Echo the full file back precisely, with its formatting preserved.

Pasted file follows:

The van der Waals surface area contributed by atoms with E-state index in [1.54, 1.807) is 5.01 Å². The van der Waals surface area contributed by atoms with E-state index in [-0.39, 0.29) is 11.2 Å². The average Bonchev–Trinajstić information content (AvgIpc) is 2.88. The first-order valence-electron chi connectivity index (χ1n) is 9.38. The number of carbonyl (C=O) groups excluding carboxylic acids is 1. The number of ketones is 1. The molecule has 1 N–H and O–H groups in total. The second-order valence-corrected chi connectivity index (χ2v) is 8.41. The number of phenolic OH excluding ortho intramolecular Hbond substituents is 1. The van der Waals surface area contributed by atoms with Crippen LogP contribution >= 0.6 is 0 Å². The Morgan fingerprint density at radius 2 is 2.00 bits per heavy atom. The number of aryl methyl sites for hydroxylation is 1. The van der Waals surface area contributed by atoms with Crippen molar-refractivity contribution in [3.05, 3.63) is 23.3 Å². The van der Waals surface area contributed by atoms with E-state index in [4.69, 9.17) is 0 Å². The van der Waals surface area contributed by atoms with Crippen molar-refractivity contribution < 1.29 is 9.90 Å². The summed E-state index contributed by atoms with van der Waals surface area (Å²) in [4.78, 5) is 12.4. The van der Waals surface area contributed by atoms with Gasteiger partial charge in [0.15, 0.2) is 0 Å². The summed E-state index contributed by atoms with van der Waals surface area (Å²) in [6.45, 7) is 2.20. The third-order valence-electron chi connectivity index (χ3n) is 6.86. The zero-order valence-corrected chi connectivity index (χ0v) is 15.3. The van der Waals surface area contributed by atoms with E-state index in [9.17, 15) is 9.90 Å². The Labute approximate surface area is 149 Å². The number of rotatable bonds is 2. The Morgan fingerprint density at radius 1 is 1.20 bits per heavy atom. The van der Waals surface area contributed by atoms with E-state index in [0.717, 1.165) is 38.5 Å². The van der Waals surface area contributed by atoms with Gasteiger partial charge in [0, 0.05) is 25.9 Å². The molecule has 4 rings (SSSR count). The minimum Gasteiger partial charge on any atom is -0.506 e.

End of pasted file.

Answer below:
The van der Waals surface area contributed by atoms with E-state index in [1.54, 1.807) is 5.01 Å². The van der Waals surface area contributed by atoms with E-state index in [-0.39, 0.29) is 11.2 Å². The average Bonchev–Trinajstić information content (AvgIpc) is 2.88. The first-order valence-electron chi connectivity index (χ1n) is 9.38. The number of carbonyl (C=O) groups excluding carboxylic acids is 1. The number of ketones is 1. The molecule has 1 N–H and O–H groups in total. The second-order valence-corrected chi connectivity index (χ2v) is 8.41. The number of phenolic OH excluding ortho intramolecular Hbond substituents is 1. The van der Waals surface area contributed by atoms with Crippen LogP contribution >= 0.6 is 0 Å². The Morgan fingerprint density at radius 2 is 2.00 bits per heavy atom. The number of aryl methyl sites for hydroxylation is 1. The van der Waals surface area contributed by atoms with Crippen molar-refractivity contribution in [3.05, 3.63) is 23.3 Å². The van der Waals surface area contributed by atoms with E-state index in [4.69, 9.17) is 0 Å². The van der Waals surface area contributed by atoms with Crippen molar-refractivity contribution < 1.29 is 9.90 Å². The summed E-state index contributed by atoms with van der Waals surface area (Å²) in [4.78, 5) is 12.4. The van der Waals surface area contributed by atoms with Gasteiger partial charge in [0.15, 0.2) is 0 Å². The summed E-state index contributed by atoms with van der Waals surface area (Å²) in [6.45, 7) is 2.20. The third-order valence-electron chi connectivity index (χ3n) is 6.86. The zero-order valence-corrected chi connectivity index (χ0v) is 15.3. The van der Waals surface area contributed by atoms with E-state index in [9.17, 15) is 9.90 Å². The Labute approximate surface area is 149 Å². The number of rotatable bonds is 2. The Morgan fingerprint density at radius 1 is 1.20 bits per heavy atom. The van der Waals surface area contributed by atoms with E-state index in [0.717, 1.165) is 38.5 Å². The van der Waals surface area contributed by atoms with Gasteiger partial charge in [0, 0.05) is 25.9 Å². The molecule has 4 rings (SSSR count). The minimum Gasteiger partial charge on any atom is -0.506 e.